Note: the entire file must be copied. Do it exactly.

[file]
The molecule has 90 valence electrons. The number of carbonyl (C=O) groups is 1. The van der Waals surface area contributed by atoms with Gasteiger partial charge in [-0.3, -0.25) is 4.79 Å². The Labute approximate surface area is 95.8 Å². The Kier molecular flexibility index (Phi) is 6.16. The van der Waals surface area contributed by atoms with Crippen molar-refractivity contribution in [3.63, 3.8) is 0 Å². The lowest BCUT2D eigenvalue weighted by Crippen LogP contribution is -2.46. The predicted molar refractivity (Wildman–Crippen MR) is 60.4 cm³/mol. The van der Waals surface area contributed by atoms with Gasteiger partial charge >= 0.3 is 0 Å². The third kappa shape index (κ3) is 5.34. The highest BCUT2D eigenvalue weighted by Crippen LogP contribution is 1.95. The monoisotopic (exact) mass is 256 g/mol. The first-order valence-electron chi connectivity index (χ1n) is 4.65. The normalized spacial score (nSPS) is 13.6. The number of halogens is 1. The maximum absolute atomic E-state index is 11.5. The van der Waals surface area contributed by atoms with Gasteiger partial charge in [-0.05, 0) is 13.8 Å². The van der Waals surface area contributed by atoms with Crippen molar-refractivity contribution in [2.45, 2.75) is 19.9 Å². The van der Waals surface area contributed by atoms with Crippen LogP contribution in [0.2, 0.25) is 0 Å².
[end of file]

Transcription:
The molecule has 90 valence electrons. The number of carbonyl (C=O) groups is 1. The van der Waals surface area contributed by atoms with Gasteiger partial charge in [-0.3, -0.25) is 4.79 Å². The Labute approximate surface area is 95.8 Å². The Kier molecular flexibility index (Phi) is 6.16. The van der Waals surface area contributed by atoms with Crippen molar-refractivity contribution in [3.63, 3.8) is 0 Å². The lowest BCUT2D eigenvalue weighted by Crippen LogP contribution is -2.46. The predicted molar refractivity (Wildman–Crippen MR) is 60.4 cm³/mol. The van der Waals surface area contributed by atoms with Gasteiger partial charge >= 0.3 is 0 Å². The third kappa shape index (κ3) is 5.34. The highest BCUT2D eigenvalue weighted by Crippen LogP contribution is 1.95. The monoisotopic (exact) mass is 256 g/mol. The first-order valence-electron chi connectivity index (χ1n) is 4.65. The normalized spacial score (nSPS) is 13.6. The number of halogens is 1. The maximum absolute atomic E-state index is 11.5. The van der Waals surface area contributed by atoms with Gasteiger partial charge in [-0.05, 0) is 13.8 Å². The van der Waals surface area contributed by atoms with Crippen molar-refractivity contribution in [2.45, 2.75) is 19.9 Å². The van der Waals surface area contributed by atoms with Crippen LogP contribution in [0.2, 0.25) is 0 Å².